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An interesting contrast


FBI Director Comey asked the Department of Justice to deny that Trump was wiretapped (by the FBI) during the presidential campaign. But the DOJ has not yet issued a denial, and Democrat senators are claiming they expect an FBI investigation to be announced. DOJ is asking for more time to respond to requests from the House for documents on the matter, and multiple anonymous sources are suggesting the real requests were routed through GCHQ.

Previously, I thought the GCHQ connection was a smokescreen to hide the real fire. The British are denying it. But their denials are suspiciously narrow:

TelegraphBritish officials were quick to rubbish Mr Napolitano's claims earlier this week. A government source reportedly said the claim was "totally untrue and quite frankly absurd".

The British official told Reuters that under British law, GCHQ "can only gather intelligence for national security purposes" and noted that a US election "clearly doesn't meet that criteria".

That doesn't sound like the statement of someone who has actually checked to find out whether any surveillance was conducted. It sounds like someone making a rote denial based on the assumption that any such request would be denied according to their understanding of British law. But that's simply not how intelligence agencies work. First, any such request would undoubtedly be framed in national security language ("Look, we can't spy on a presidential candidate. It would look bad. But we think this guy has Russian connections. We need you to spy on him -- using the NSA's infrastructure but you originate the request to get around US law -- and give us the take so we can make sure this guy isn't a Russian plant"). Second, such agencies basically ignore the law, since no one is willing to enforce it against them. They use national security law against others, they don't follow it themselves. And third, they don't report on their requests and operations to random government officials who are authorized to confirm or deny such requests to press inquiries.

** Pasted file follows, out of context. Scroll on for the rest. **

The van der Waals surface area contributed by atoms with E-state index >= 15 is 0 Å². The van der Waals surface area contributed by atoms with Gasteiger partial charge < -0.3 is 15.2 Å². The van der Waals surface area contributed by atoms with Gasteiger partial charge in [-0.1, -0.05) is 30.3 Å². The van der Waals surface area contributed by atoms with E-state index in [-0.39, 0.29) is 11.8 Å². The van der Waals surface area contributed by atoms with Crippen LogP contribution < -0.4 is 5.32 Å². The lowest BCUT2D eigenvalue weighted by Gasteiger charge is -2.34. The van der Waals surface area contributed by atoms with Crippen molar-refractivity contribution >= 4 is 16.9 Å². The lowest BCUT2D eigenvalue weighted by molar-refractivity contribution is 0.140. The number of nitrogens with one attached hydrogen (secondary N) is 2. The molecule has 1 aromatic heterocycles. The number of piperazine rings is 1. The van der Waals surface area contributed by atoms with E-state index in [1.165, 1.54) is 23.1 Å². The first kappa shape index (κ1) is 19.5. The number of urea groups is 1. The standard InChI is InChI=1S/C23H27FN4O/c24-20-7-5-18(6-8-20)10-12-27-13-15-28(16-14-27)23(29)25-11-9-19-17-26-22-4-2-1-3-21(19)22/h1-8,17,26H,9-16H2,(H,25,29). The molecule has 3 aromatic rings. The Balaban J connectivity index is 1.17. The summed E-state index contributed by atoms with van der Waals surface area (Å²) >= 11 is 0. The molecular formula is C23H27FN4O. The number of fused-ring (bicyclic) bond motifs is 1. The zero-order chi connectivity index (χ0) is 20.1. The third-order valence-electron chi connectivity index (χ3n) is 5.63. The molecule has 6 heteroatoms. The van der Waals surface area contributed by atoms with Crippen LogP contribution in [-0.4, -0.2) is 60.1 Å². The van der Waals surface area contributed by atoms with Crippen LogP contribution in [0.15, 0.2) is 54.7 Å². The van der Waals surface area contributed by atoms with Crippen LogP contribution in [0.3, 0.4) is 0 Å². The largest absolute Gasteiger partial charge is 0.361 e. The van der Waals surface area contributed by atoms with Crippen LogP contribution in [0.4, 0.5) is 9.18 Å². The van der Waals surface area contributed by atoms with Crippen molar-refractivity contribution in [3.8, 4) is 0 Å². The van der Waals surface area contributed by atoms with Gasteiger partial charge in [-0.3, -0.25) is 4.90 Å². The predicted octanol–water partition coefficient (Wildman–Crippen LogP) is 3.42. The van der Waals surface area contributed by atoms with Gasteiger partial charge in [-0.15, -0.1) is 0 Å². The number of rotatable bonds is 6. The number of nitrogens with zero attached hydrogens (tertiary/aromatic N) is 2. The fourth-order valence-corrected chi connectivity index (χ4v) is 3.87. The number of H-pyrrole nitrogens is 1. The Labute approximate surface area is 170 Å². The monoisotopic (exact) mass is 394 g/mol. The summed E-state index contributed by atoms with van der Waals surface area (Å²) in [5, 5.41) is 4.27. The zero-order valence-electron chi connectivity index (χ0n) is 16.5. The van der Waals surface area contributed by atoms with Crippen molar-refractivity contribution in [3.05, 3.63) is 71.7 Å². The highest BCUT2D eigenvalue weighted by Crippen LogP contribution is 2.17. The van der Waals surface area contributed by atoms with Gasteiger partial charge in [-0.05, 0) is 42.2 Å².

If in fact the Obama Administration made a request of GCHQ to access the phone calls of his advisors, there are probably three people at GCHQ who know it happened. That's the person who received the request, the person who carried out the request, and at most one level of management to authorize it. And none of them are likely to be talking to the press.

In fact, the article I quoted above is probably best understood as a veiled threat. Shut up and don't admit to anything, or we will prosecute you to cover up our involvement. Sound familiar? As always, if you or any member of your team are captured or killed, the Secretary will disavow any knowledge of your actions.

As it happens, the official in charge of GCHQ resigned shortly after Trump was inaugurated to "spend more time with his family".

As everyone well knows, spending more time with your family is politician-speak for "I got caught."

Fox NewsWe face the gravest threat to personal liberty since the Alien and Sedition Acts of 1798 proscribed criticism of the government.

We have an unelected, unnamed, unaccountable elite group in the intelligence community manipulating the president at will and possessing intimate, detailed knowledge about all of us that it can reveal.

We have statutes that have given the president unconstitutional powers that have apparently been used. And we have judges on secret courts facilitating all this as if the Constitution didn’t exist.

For how much longer will we have freedom?

We have already lost it.

The question is how far are we willing to go to get it back?

This entry was published 2017-03-20 12:35:56.0 by TriggerFinger and last updated 2017-03-20 12:35:56.0. [Tweet]

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